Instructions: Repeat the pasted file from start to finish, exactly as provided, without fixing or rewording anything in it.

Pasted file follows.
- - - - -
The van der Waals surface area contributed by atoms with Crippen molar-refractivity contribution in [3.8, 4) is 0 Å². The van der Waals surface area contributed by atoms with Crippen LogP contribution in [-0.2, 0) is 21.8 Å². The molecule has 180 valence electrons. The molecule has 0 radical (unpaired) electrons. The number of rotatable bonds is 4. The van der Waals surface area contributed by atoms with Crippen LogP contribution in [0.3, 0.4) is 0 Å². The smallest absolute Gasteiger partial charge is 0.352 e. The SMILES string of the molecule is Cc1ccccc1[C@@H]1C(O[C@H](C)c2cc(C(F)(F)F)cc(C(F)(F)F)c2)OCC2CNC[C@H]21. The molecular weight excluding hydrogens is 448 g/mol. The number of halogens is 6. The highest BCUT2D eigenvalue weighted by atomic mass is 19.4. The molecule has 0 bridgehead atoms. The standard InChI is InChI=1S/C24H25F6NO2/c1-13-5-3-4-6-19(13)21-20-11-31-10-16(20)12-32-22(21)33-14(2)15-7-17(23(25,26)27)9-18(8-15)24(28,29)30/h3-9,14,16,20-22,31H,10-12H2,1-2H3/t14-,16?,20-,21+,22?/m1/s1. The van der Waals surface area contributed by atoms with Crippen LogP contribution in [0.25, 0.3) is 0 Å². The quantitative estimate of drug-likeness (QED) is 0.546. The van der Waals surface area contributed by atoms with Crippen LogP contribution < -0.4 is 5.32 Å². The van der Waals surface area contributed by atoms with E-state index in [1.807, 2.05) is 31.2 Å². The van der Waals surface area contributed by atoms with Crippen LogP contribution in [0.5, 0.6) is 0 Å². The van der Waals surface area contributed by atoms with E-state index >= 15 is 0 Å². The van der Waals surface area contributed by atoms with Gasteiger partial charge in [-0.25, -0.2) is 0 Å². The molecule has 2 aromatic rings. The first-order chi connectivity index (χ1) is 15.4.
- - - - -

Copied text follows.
The van der Waals surface area contributed by atoms with Crippen molar-refractivity contribution in [3.8, 4) is 0 Å². The van der Waals surface area contributed by atoms with Crippen LogP contribution in [-0.2, 0) is 21.8 Å². The molecule has 180 valence electrons. The molecule has 0 radical (unpaired) electrons. The number of rotatable bonds is 4. The van der Waals surface area contributed by atoms with Crippen LogP contribution in [0.3, 0.4) is 0 Å². The smallest absolute Gasteiger partial charge is 0.352 e. The SMILES string of the molecule is Cc1ccccc1[C@@H]1C(O[C@H](C)c2cc(C(F)(F)F)cc(C(F)(F)F)c2)OCC2CNC[C@H]21. The molecular weight excluding hydrogens is 448 g/mol. The number of halogens is 6. The highest BCUT2D eigenvalue weighted by atomic mass is 19.4. The molecule has 0 bridgehead atoms. The standard InChI is InChI=1S/C24H25F6NO2/c1-13-5-3-4-6-19(13)21-20-11-31-10-16(20)12-32-22(21)33-14(2)15-7-17(23(25,26)27)9-18(8-15)24(28,29)30/h3-9,14,16,20-22,31H,10-12H2,1-2H3/t14-,16?,20-,21+,22?/m1/s1. The van der Waals surface area contributed by atoms with Crippen LogP contribution in [0.25, 0.3) is 0 Å². The quantitative estimate of drug-likeness (QED) is 0.546. The van der Waals surface area contributed by atoms with Crippen LogP contribution < -0.4 is 5.32 Å². The van der Waals surface area contributed by atoms with E-state index in [1.807, 2.05) is 31.2 Å². The van der Waals surface area contributed by atoms with Crippen LogP contribution in [0.5, 0.6) is 0 Å². The van der Waals surface area contributed by atoms with E-state index >= 15 is 0 Å². The van der Waals surface area contributed by atoms with Gasteiger partial charge in [-0.25, -0.2) is 0 Å². The molecule has 2 aromatic rings. The first-order chi connectivity index (χ1) is 15.4.